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How to Resign Professionally

Resignation Letter

With the rise of boomerang employees in the workforce, it is more important than ever to resign from your job without burning a bridge. There is nothing comfortable or easy about resigning. However, being prepared can make the process easier for you and your employer. Today, you may not think you ever want to work there again. But you just never know what the future holds, so do your best to leave the door open!

These tips will guide you through the process of resigning in a professional manner that will help preserve your relationships and increase your chance of being considered for employment in the future.

Write a Letter of Resignation

While the letter of resignation is your formal, written acknowledgement that you are voluntarily leaving your position, it is also your opportunity to express your gratitude and appreciation for the opportunity. Keep it brief and positive, and think of it as a combination of a written notice and a thank you note.

Create a Transition Plan

Hopefully you started a transition plan as soon as you decided that you were serious about leaving your employer. If not, you should definitely have one started by the time you accept a new offer of employment and/or are ready to resign. A transition plan is essential for a successful resignation. Include the status of pending projects, recommendations for delegating work until your replacement is hired, shortcuts to important training materials or other documents, etc. You want your employer to know that you care about the company. While a transition plan can be time consuming, it is one of the key things you can provide your employer to make sure you leave on good terms.

transition plan

Offer a Notice

Even if you don’t think your employer will let you work a notice when you resign, as is common in many sales roles, offer it and be willing to honor your offer. A two-week notice is the standard for professional employees. A three to four-week notice is not uncommon for management and executive positions. Some executives are expected to provide even longer notices. Make sure to include your notice in your resignation letter. Not offering an adequate notice is one of the surest ways to get blacklisted by an employer.

Resign to Your Boss

Depending on the reasons that you decided to resign, it may be less awkward to resign to an HR representative or upper level manager. However, unless there are extenuating circumstances or your company policy dictates otherwise, it is best to resign directly to your immediate supervisor. This shows respect and will help preserve the relationship you have established with him/her. Don’t let others (peers) know you are resigning before your boss knows. The one thing that is sure to make resigning even more awkward is for your supervisor to hear about your resignation through the grapevine instead of from you. Be honest (within reason) about the reasons for your departure, but make sure the overall discussion is positive. This is not the time to tell your boss that you hated working for him/her!

Feedback

Participate in an Exit Interview

If you are requested to participate in an exit interview, comply. Be honest and provide constructive feedback during the exit interview. Make sure to interject positive feedback and not just negative feedback. For every one negative comment, try to include at least two positive comments. Avoid tangents and keep your responses short but honest. Companies use data from exit interviews to make improvements within their organization and to evaluate the success of certain programs. Your honest feedback is very important. But this, just like your face-to-face resignation meeting with your supervisor, is not the time to declare your hatred for your boss, coworkers, the owner, etc. Be honest but respectful.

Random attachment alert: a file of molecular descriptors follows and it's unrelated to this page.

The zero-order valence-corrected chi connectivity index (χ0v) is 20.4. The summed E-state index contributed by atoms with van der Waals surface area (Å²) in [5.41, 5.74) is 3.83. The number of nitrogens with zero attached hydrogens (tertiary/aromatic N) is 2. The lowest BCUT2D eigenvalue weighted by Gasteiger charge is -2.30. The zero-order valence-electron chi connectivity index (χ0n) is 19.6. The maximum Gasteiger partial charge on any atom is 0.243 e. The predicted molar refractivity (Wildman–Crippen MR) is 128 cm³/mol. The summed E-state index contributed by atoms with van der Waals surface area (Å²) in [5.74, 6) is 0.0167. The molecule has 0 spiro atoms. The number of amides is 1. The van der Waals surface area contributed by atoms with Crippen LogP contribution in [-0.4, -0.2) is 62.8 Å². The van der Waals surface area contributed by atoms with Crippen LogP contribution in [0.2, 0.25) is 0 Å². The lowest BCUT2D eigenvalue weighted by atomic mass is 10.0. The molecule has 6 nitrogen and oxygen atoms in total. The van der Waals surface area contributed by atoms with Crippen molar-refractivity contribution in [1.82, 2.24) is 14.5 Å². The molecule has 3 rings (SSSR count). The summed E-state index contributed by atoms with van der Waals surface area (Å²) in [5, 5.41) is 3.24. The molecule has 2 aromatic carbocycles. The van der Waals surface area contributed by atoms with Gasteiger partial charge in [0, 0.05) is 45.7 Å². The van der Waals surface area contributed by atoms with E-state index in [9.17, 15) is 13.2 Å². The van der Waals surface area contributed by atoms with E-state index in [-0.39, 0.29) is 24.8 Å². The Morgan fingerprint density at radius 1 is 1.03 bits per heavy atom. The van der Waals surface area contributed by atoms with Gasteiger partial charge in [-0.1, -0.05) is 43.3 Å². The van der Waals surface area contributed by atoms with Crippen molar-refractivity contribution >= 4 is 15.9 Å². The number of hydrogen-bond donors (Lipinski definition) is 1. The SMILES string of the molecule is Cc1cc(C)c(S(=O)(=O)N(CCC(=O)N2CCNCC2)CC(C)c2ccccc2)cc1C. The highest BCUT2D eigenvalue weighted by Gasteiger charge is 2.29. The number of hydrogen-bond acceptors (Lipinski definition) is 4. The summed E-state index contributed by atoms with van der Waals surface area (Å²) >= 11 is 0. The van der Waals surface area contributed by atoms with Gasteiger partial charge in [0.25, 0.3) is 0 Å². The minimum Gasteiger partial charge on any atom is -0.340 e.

Provide Personal Contact Information

There are exceptions, but in many cases, offering your personal contact information to your supervisor can be beneficial. Offer to assist with any questions or issues, even after your departure. Ask your employer to respect the commitments you will have to your new employer, which means you may not be as responsive as he/she is accustomed to, but offer to respond to a reasonable number of questions that might come up after you have left. This will also help you maintain a relationship with your former boss.

Prepare for Awkwardness

Once you resign and your peers become aware, things will be different…INSTANTLY. Your peers may become standoffish, less friendly, or even short tempered with you. Keep in mind that your resignation may leave them with many questions about what will happen with the work you were doing and who, if anyone, will replace you. This uncertainty can lead to anxiety, lack of sleep, and other issues that may present themselves through altered (less friendly) behavior. Show empathy for these emotions. Keep focused on transitioning your work, keep a positive attitude and remain as helpful to your peers as you can.

Keep in Touch

Leaving a job means that you no longer work with your previous peers. It does not mean that you no longer can communicate with your previous peers. Keep in touch with them on a personal level, but don’t pry too much. What is going on with your past employer is really not your business once you resign and asking too many questions about it can make your previous peers feel uncomfortable. Maintaining relationships with past coworkers is not only good for your future with your previous employer, but it can also make the transition to your new job easier. People become friends when they work together for a long time and it can be hard to let go of those relationships cold-turkey.

boomerang employee

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